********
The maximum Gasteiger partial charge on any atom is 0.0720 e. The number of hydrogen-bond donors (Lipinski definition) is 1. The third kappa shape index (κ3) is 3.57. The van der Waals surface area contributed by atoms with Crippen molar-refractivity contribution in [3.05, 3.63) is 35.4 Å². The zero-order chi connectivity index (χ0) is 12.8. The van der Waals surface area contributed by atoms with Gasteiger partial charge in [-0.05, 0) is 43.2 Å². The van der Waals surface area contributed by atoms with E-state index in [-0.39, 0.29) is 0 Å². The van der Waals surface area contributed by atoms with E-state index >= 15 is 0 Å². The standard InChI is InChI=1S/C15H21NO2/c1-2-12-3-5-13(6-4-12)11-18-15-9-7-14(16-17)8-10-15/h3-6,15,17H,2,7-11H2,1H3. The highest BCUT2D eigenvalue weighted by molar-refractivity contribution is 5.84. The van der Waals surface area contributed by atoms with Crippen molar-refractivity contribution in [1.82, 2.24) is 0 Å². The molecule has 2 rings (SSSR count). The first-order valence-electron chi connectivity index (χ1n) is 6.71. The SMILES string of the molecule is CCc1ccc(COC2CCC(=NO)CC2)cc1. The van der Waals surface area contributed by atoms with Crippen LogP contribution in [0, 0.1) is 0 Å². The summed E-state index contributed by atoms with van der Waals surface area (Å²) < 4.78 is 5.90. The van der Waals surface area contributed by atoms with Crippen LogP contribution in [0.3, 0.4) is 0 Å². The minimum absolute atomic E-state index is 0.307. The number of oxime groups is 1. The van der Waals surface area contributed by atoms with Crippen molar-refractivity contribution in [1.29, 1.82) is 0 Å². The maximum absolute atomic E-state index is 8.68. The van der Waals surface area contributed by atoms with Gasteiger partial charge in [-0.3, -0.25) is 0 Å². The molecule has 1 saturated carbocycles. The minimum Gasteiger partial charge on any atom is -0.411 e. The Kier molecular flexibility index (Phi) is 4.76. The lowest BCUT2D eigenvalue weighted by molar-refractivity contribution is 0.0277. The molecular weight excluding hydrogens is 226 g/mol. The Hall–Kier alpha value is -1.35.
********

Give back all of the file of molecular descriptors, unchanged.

The maximum Gasteiger partial charge on any atom is 0.0720 e. The number of hydrogen-bond donors (Lipinski definition) is 1. The third kappa shape index (κ3) is 3.57. The van der Waals surface area contributed by atoms with Crippen molar-refractivity contribution in [3.05, 3.63) is 35.4 Å². The zero-order chi connectivity index (χ0) is 12.8. The van der Waals surface area contributed by atoms with Gasteiger partial charge in [-0.05, 0) is 43.2 Å². The van der Waals surface area contributed by atoms with E-state index in [-0.39, 0.29) is 0 Å². The van der Waals surface area contributed by atoms with E-state index >= 15 is 0 Å². The standard InChI is InChI=1S/C15H21NO2/c1-2-12-3-5-13(6-4-12)11-18-15-9-7-14(16-17)8-10-15/h3-6,15,17H,2,7-11H2,1H3. The highest BCUT2D eigenvalue weighted by molar-refractivity contribution is 5.84. The van der Waals surface area contributed by atoms with Crippen molar-refractivity contribution in [1.82, 2.24) is 0 Å². The molecule has 2 rings (SSSR count). The first-order valence-electron chi connectivity index (χ1n) is 6.71. The SMILES string of the molecule is CCc1ccc(COC2CCC(=NO)CC2)cc1. The van der Waals surface area contributed by atoms with Crippen LogP contribution in [0, 0.1) is 0 Å². The summed E-state index contributed by atoms with van der Waals surface area (Å²) < 4.78 is 5.90. The van der Waals surface area contributed by atoms with Crippen LogP contribution in [0.3, 0.4) is 0 Å². The minimum absolute atomic E-state index is 0.307. The number of oxime groups is 1. The van der Waals surface area contributed by atoms with Crippen molar-refractivity contribution in [1.29, 1.82) is 0 Å². The maximum absolute atomic E-state index is 8.68. The van der Waals surface area contributed by atoms with Gasteiger partial charge in [-0.3, -0.25) is 0 Å². The molecule has 1 saturated carbocycles. The minimum Gasteiger partial charge on any atom is -0.411 e. The Kier molecular flexibility index (Phi) is 4.76. The lowest BCUT2D eigenvalue weighted by molar-refractivity contribution is 0.0277. The molecular weight excluding hydrogens is 226 g/mol. The Hall–Kier alpha value is -1.35.